What’s getting called the metaverse today is a joke. But marketers are right to run tests. The key thing to learn is how people will express their identities and status via avatars in virtual games. Future branding depends on that knowledge.
CitizenM said on Wednesday it’s planting a flag in the metaverse, an online space where people simulate activities.
The Amsterdam-based hotel group bought a virtual space in a game called the Sandbox. The company aims to connect with players there, explore potential marketing opportunities, and possibly raise money to build a real-world property.
“We don’t know if it’s going to be successful or not because the metaverse is just getting started,” said Robin Chadha, chief marketing officer. “But we want to make sure that — if our customers are exploring NFTs and the metaverse and everything that goes along with it — we’re a part of it, too.”
A metaverse is essentially a place where people act in an online world by using digital avatars — often with the help of virtual reality gear.
But it has many definitions. Meta’s Mark Zuckerberg sees it as something of an always-logged-in virtual world, a point that Jan Starcke, Meta’s travel industry lead in Europe, is evangelizing. Travel tech firm Amadeus sees it as an immersive experience similar to video game services like Microsoft Xbox. The tech firm Niantic expects it to feature a big role for augmented reality.
Yet skeptics are — surprise! — skeptical. Iceland Tourism has satirized the trendy concept. And one critic has called the metaverse “everything you hate about the internet, strapped to your head.”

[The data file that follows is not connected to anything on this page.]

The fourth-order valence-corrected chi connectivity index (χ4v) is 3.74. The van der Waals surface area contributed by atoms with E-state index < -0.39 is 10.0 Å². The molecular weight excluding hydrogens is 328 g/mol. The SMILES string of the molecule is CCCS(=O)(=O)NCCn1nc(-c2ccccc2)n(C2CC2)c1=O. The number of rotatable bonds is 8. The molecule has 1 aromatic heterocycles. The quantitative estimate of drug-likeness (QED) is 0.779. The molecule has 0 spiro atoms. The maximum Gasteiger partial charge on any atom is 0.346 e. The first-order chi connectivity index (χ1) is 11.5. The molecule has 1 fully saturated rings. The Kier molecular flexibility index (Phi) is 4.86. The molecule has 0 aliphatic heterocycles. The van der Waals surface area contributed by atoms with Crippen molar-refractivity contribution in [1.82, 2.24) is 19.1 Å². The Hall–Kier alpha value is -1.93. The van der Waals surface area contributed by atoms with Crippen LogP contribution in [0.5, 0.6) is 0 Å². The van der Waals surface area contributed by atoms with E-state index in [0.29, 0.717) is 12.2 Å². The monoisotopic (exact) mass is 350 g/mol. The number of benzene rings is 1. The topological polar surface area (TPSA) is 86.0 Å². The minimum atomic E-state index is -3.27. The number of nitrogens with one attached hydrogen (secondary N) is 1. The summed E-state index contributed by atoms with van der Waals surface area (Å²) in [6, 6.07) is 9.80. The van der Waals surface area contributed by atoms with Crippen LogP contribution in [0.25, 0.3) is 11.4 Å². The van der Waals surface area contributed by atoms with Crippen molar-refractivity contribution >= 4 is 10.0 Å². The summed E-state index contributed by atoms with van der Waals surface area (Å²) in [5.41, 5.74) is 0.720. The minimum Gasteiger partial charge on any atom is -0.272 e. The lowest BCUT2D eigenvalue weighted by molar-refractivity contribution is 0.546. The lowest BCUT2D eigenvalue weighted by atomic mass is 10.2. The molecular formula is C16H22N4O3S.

CitizenM Has an Artsy Take on the Metaverse
The hotel company purchased “one pixel of land” in the Sandbox, which is run by Animoca Brands and which has a look and feel similar to the video game Minecraft.
The hotel chain didn’t disclose how much it is spending on the effort. Land in the Sandbox can cost hundreds of thousands of dollars, according to media reports.
CitizenM plans to create a place where avatars can “work, sleep, and play.”
“For now we are just curious how many people will come and how they will behave,” Chadha said. “As we develop the hotel, we will create interactive moments, and possibly even use this as a way to test new ‘real world’ ideas.”
CitizenM hopes to eventually sell some art, essentially certified with non-fungible tokens, or NFTs, for a number of cryptocurrency tokens. If the sales are popular, commissions could be used to build a virtual hotel.
“We will work with digital artists to create and exhibit digital artwork that is connected to an NFT, ensuring the artist gets a fee for every time the piece gets resold,” Chadha said.
The hotel group aims to sell about 2,000 NFTs, which will come with a pledge for discounts and perks such as free drinks redeemable by the purchaser at real-world citizenM properties.
“We’ve always been a disruptor in the hospitality industry,” Chadha said. “So this is a space we want to explore.”
The company will also consider participating in other platforms, such as Decentraland.
For more on the CitizenM group strategy, watch this video of CEO Klaas van Lookeren Campagne being interviewed at Skift Forum Europe last month.
May 11-12, 2022New York City Register Now